Chase Utley’s Worst Month

Chase Utley just finished the worst month of his major league career. The 36-year-old second baseman with knee problems in his past played well last season, hitting .270/.339/.407, with his 4.5 WAR leading National League second basemen. Last year was his his tenth straight season with more than three wins and the eighth time in his career he has had at least four wins in his career. An offseason ankle problem slowed his Spring Training regimen, and the results in April have not gone Utley’s way. Much of the underlying statistics are similar for Utley and pitchers do not appear to be pitching him differently, but the results have been lacking. For a player of Utley’s caliber, chalking up a bad month to a rough run of luck is simple for a player in his prime, but at Utley’s age, questions will linger whether he might be done as an effective everyday player.

Chase Utley hit a meager .114/.198/.200 in 81 plate appearances, and his wRC+ of 1 was second worst among the 186 qualified hitters, besting only Matt Joyce. Utley has played at an incredibly high level for a long time, and there are sure to be lengthy discussions about his possible induction to the Hall of Fame, but April’s production was far below the standards Utley has set over the course of his career. Utley had the worst month of any in his 13-year career.


For his part, Utley does not appear to have done much different over the first month of this season compared to the rest of his career. Chase Utley maintained his plate discipline this year, with the figures lining up neatly with the numbers from last year and throughout his career. Utley sees 3.6 pitches per plate appearance this year, down slightly from 3.8 the previous two years, but nothing significant. His pull percentages are within expectations compared to the last few years. His walk rate at 9% and his strikeout rate at 15% are nearly identical to his career numbers. Chase Utley hits fly balls just as long as he has in the past few years, per Baseball Heat Maps.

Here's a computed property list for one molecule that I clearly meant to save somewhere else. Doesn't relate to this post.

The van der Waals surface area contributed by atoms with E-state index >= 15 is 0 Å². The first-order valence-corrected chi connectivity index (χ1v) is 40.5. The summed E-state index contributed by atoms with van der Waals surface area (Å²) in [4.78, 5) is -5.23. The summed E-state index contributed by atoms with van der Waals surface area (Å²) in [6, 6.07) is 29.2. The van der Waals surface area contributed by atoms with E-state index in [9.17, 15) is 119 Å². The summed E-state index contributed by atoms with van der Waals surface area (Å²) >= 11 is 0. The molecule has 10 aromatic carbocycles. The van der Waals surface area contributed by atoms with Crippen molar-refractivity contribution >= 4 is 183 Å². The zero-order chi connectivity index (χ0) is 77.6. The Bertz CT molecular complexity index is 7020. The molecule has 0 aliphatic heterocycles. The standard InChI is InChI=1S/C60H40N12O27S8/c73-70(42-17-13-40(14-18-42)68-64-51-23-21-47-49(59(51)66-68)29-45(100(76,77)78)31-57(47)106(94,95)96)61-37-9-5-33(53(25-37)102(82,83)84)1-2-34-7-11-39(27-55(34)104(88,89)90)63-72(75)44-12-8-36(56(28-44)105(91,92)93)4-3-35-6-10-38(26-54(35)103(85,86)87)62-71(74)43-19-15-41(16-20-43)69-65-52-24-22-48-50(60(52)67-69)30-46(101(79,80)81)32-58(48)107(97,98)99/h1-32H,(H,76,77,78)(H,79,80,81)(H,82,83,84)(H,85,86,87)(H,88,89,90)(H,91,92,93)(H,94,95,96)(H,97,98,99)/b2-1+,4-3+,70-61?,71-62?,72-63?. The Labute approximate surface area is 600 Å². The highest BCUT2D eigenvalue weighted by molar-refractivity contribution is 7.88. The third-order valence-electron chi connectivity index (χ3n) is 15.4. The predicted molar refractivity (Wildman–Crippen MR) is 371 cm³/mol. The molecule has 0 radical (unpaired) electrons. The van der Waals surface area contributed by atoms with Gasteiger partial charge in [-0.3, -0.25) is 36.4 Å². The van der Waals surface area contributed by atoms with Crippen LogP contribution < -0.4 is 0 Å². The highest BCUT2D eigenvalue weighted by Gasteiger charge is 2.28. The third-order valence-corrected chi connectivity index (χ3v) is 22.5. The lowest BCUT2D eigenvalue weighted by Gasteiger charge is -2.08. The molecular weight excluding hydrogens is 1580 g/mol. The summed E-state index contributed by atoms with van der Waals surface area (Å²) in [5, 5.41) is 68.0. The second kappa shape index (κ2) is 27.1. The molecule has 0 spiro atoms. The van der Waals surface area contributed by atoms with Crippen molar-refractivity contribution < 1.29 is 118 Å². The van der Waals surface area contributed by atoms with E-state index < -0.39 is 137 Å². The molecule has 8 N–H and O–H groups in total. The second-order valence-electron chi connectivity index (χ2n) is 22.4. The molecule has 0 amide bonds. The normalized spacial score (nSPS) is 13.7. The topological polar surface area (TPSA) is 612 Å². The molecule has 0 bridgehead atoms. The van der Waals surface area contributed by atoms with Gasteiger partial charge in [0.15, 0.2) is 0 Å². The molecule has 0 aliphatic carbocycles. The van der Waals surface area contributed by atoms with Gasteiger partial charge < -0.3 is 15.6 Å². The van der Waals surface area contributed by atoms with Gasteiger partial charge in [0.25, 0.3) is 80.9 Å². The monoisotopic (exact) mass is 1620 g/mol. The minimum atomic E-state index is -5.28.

Pitchers treat Utley the same regarding the types of pitches thrown to him, and the locations are very much the same according to these heat maps from Brooks Baseball.





Utley has not hit as many line drives as he has in the past with just a 17% rate so far this season compared to a career 21% rate and 25% last season. Most of the line drives have turned into ground balls. We do not yet know the full implication of the newer batted ball velocity information that we are receiving this season, but we do know that Utley has not hit the ball particularly hard in the early going. Chase Utley’s average batted ball velocity is 87.6 miles per hour, per Baseball Savant, ranking 121st out of 187 players with at least 30 at bats with data.